“Oh, My Darling Nelly Gray“ goes all the way back to 1856. Written by Benjamin Russell Handy, it was popular in the Civil War era. The lyric about a love lost through untimely death is typical of the day: Oh My Darling Nellie Gray, they have taken you away. Jim and the Band capture the forlorn sentiment of Nellie Gray’s story in their instrumental version, featuring the melancholy lament of Cullum Band member Evan Christopher’s clarinet.
Wilbur Sweatman, born in 1882, was an early jazz figure and a vaudevillian known for his flamboyant showmanship. He was famous for his novelty act where he would (somehow) manage to play three clarinets at once. He wrote a number of popular tunes and his biggest hit, “Down Home Rag“ first published in 1911, was revived and popularized again in the 1940s by Lu Watters Yerba Buena Jazz Band. The Jim Cullum Jazz Band’s version, heard here, features a 9-piece ensemble with tuba player Mike Walbridge and cornetist Leon Oakley sitting in.
Emil Waldteufel was known as the French ‘Waltz King,’ the Parisian counterpart of Vienna’s Johann Strauss. In 1882 Waldteufel wrote his famous “Skater's Waltz.“ The opening strain conjures up an image of a couple gracefully gliding across a frozen pond on a cold winter day. Jim Cullum’s arrangement for jazz band has the sound of the late-1930s Bob Crosby Bob Cats squarely in mind for their “Skater’s Waltz in Swing Time.”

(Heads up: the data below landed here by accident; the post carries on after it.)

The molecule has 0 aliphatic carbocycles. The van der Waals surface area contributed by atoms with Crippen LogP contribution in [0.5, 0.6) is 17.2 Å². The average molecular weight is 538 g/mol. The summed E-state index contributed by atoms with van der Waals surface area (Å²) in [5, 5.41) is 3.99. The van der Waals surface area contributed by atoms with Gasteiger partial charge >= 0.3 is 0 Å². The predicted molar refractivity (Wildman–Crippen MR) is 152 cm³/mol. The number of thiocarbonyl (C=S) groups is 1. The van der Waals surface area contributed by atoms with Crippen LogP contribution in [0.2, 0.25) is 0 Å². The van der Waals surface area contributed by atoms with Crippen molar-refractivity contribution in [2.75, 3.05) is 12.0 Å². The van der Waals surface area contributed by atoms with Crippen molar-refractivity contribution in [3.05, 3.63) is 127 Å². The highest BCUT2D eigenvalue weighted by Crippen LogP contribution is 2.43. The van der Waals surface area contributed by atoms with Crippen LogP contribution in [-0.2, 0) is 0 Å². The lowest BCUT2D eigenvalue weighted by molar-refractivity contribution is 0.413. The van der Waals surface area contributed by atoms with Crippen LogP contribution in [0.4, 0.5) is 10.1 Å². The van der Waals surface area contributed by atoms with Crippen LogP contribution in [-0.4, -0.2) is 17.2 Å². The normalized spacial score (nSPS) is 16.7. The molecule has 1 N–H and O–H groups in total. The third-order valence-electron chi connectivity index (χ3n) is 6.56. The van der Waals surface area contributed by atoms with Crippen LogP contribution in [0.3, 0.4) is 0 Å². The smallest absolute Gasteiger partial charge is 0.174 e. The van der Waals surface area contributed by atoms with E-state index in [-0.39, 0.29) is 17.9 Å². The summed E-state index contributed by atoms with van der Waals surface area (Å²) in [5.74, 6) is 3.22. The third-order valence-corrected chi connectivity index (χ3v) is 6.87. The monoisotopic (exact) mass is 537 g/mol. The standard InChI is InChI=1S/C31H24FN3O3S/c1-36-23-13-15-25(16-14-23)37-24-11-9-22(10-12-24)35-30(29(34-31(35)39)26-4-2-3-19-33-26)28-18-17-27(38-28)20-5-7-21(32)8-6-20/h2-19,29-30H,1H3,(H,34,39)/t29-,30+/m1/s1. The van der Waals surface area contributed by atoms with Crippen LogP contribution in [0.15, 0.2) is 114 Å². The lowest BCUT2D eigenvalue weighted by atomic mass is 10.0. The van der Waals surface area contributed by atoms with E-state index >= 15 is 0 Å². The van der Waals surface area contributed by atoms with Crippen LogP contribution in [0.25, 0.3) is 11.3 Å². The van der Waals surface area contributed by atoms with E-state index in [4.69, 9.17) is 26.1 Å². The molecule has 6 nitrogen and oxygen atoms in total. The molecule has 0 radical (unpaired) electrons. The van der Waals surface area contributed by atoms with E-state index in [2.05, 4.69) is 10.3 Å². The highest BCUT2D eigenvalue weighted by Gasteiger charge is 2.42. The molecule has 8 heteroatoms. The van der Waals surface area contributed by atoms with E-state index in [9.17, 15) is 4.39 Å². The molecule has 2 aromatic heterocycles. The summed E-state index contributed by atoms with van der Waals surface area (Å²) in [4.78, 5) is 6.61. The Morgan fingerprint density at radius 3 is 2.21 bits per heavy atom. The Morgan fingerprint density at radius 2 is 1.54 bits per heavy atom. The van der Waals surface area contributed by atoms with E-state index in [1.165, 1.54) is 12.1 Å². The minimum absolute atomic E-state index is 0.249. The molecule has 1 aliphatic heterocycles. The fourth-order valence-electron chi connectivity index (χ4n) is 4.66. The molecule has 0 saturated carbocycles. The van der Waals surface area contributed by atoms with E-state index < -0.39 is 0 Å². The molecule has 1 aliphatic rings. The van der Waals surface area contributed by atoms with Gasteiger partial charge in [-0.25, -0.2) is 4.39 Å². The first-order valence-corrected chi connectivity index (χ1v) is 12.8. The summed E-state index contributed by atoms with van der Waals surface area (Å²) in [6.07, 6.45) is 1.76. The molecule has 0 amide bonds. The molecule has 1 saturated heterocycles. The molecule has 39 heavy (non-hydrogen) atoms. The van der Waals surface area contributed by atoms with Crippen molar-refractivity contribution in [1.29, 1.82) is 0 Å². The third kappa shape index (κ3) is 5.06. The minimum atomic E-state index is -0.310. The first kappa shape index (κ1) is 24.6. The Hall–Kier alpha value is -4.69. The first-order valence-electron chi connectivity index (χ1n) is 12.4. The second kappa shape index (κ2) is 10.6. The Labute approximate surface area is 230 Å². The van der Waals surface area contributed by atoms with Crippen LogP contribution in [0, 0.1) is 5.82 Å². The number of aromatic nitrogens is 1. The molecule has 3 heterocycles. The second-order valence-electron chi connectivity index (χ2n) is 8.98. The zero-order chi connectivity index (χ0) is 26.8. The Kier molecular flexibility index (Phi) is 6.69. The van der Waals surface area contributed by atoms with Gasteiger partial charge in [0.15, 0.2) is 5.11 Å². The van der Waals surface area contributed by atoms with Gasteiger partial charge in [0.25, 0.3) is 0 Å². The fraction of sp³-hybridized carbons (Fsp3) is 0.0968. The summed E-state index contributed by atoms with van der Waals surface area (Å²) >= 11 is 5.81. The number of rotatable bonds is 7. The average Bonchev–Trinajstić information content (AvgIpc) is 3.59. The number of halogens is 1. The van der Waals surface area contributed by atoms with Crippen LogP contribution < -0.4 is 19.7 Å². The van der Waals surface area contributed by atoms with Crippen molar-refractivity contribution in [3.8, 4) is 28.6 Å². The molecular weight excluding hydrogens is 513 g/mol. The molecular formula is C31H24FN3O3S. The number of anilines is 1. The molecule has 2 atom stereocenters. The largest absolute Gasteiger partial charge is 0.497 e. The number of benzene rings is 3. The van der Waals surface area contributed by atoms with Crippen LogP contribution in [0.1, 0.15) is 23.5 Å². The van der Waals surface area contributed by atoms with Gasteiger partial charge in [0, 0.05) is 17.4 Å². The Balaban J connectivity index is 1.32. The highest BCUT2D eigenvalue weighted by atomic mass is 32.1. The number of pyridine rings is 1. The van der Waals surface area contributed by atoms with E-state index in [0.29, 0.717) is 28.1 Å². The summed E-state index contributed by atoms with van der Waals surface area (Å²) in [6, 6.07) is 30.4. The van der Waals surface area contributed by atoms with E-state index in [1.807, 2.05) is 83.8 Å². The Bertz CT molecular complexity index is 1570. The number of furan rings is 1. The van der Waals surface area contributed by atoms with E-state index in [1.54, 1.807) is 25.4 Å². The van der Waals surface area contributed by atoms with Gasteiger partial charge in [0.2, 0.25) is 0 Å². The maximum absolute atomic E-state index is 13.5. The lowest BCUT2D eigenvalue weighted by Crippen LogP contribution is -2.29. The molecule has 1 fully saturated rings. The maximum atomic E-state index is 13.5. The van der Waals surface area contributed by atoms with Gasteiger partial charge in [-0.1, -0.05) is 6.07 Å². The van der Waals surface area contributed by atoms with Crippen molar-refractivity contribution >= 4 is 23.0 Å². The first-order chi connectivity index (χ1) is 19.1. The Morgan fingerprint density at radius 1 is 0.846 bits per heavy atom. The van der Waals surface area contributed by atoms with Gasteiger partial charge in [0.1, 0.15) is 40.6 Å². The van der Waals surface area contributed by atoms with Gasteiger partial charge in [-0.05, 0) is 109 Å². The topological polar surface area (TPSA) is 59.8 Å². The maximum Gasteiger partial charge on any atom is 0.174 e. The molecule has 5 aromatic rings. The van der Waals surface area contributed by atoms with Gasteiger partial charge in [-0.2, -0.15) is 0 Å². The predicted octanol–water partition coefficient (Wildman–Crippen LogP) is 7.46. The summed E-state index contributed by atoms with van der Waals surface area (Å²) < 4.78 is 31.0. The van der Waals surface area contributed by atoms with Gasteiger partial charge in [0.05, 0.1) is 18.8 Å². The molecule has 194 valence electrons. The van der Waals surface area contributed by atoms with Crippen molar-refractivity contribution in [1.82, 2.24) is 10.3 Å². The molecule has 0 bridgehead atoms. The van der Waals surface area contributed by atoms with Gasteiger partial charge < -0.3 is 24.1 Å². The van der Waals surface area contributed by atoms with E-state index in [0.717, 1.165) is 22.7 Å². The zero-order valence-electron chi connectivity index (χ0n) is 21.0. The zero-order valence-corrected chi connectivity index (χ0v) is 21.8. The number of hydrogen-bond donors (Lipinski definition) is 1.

Another piece of classical music that made a successful migration into the jazz world is a signature piece from the playing of Sidney Bechet called, “Song of Song’s.” First introduced in 1914 by the British composer and conductor Harold Vickers, who mysteriously composed this number under the pseudonym “Moya,” the song had both English and French lyrics, and proved to be popular on both sides of the Atlantic. Its French title roughly translates as “Song of the Broken Heart.” New Orleans-born jazz saxophone and clarinet legend Sidney Bechet brought “Song of Songs” to the jazz world and made the mesmerizing melody his own. Clarinetist Evan Christopher is featured here with Jim Cullum and his band.
The renowned Mexican composer Manuel Ponce also wrote his best-known popular song “Estrellita“ in 1914. It soon became an international hit. Guest soloists, clarinetist Henry Cuesta and violinist Johnny Frigo, weave their jazz improvisations around the soaring melody.